P.J. (Perla) Marang-van de Mheen PhD

P.J. (Perla) Marang-van de Mheen PhD



Perla is Associate Professor Quality and Safety of Care, with a special focus on methodology to improve clinical practice. She is also senior methods editor at BMJ Quality & Safety, where she is passionate to use her broad expertise on epidemiological and statistical methods to improve rigor in patient safety and quality improvement work. She previously worked as Associate professor at the Leiden University Medical Centre (department of Medical Decision Making), and as Assistant Professor at the Academic Medical Centre in Amsterdam (department of Social Medicine). She obtained her PhD in Epidemiology from the University of Amsterdam, and is certified as Epidemiologist B since 1996.

Current projects

  • Aggregating insights from registries, big data, and clinical experience (Task leader): funded by the by the EU Horizon 2020 Research and Innovation Programme
  • Analysing and improving metabolic and bariatric surgery using audit data (Co-PI): internally funded by LUMC and University of Maastricht
  • Using radiostereometric analysis to predict aseptic loosening of prosthetic implants (Co-PI): funded by an investigator initiated grant to LUMC from Stryker B.V.
  • Decision making in shoulder surgery (Co-PI): internally funded by LUMC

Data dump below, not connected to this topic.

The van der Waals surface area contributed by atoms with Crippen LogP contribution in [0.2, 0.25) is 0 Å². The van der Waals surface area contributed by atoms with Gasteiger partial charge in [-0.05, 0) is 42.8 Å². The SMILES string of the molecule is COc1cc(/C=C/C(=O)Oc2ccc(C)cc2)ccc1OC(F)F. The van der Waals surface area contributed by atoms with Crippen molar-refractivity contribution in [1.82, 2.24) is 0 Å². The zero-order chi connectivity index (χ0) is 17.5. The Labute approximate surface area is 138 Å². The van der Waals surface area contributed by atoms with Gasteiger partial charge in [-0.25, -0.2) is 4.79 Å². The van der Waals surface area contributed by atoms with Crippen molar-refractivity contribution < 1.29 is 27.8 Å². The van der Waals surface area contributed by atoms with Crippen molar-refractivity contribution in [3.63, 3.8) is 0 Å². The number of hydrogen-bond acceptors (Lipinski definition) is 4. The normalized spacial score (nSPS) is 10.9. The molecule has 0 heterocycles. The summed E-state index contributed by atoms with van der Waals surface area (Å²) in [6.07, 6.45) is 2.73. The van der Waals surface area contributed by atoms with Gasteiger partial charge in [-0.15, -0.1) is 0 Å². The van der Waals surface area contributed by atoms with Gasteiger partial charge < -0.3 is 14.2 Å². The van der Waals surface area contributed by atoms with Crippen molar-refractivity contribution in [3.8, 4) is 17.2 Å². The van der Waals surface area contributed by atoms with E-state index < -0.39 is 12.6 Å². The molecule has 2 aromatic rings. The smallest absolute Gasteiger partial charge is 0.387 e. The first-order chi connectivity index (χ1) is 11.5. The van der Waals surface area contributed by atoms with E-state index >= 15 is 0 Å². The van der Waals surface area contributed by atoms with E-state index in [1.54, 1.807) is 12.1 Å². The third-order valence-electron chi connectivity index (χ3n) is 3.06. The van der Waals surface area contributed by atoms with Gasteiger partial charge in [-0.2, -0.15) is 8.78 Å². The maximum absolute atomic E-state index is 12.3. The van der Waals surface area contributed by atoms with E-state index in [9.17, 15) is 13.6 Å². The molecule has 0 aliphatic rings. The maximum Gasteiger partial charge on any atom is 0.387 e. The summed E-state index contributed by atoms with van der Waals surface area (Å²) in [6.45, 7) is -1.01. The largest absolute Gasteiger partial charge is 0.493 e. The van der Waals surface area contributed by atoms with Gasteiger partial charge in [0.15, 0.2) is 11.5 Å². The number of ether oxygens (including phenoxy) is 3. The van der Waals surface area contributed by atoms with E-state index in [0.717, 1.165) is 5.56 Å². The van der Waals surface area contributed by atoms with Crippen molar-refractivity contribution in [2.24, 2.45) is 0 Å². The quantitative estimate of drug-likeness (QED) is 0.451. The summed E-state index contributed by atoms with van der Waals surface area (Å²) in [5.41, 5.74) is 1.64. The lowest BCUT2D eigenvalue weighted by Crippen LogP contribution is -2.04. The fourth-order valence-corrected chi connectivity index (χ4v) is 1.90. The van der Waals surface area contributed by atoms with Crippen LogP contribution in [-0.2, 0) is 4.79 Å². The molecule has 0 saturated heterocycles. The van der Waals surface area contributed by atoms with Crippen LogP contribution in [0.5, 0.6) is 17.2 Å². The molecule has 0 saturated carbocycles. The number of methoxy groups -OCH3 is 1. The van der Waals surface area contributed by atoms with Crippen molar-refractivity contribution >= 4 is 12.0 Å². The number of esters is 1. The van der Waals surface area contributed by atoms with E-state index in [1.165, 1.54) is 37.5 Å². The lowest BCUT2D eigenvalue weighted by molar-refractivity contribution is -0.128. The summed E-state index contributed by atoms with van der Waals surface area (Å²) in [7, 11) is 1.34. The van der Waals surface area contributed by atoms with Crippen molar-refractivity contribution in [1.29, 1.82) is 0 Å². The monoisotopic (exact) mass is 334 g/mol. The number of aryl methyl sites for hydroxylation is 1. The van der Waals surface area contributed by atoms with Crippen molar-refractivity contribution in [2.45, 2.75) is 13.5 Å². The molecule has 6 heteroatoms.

Perla has a background in epidemiology and a broad interest in empirical study designs and methods from different fields. She has worked in both Public Health and hospital settings, and thereby acquired expertise in a wide range of qualitative and quantitative methods from epidemiology, statistics and decision making, using both observational and experimental study designs.

She investigates how to measure, evaluate and improve the quality and safety of care, taking into account the sociotechnical and health system context. This involves developing new methodologies or interventions e.g. for earlier detection of safety problems or improving the effectiveness of feedback, guided by theory, user-centered design principles and the context in which they have to be applied. Once developed, she is interested in their implementation in real-world settings, trying to unravel the underlying mechanisms through which these may achieve their effect (or not) and testing the effectiveness to improve patient outcomes.

Her main applications are in the hospital setting, where she is interested in how new technologies (ranging from new implant designs to use of robotics or algorithms) are implemented and how the sociotechnical interactions and system context determine the impact on patient outcomes. These new technologies may change human behaviour and safety of care so that the technology does not achieve its potential, or their effect may be inhibited by the health system in which they are introduced. Understanding these interactions is therefore crucial to interpret safety signals and increase our knowledge how new technologies can be introduced safely and will improve patient care. She is also particularly interested in leveraging technology to ensure sustainable healthcare.

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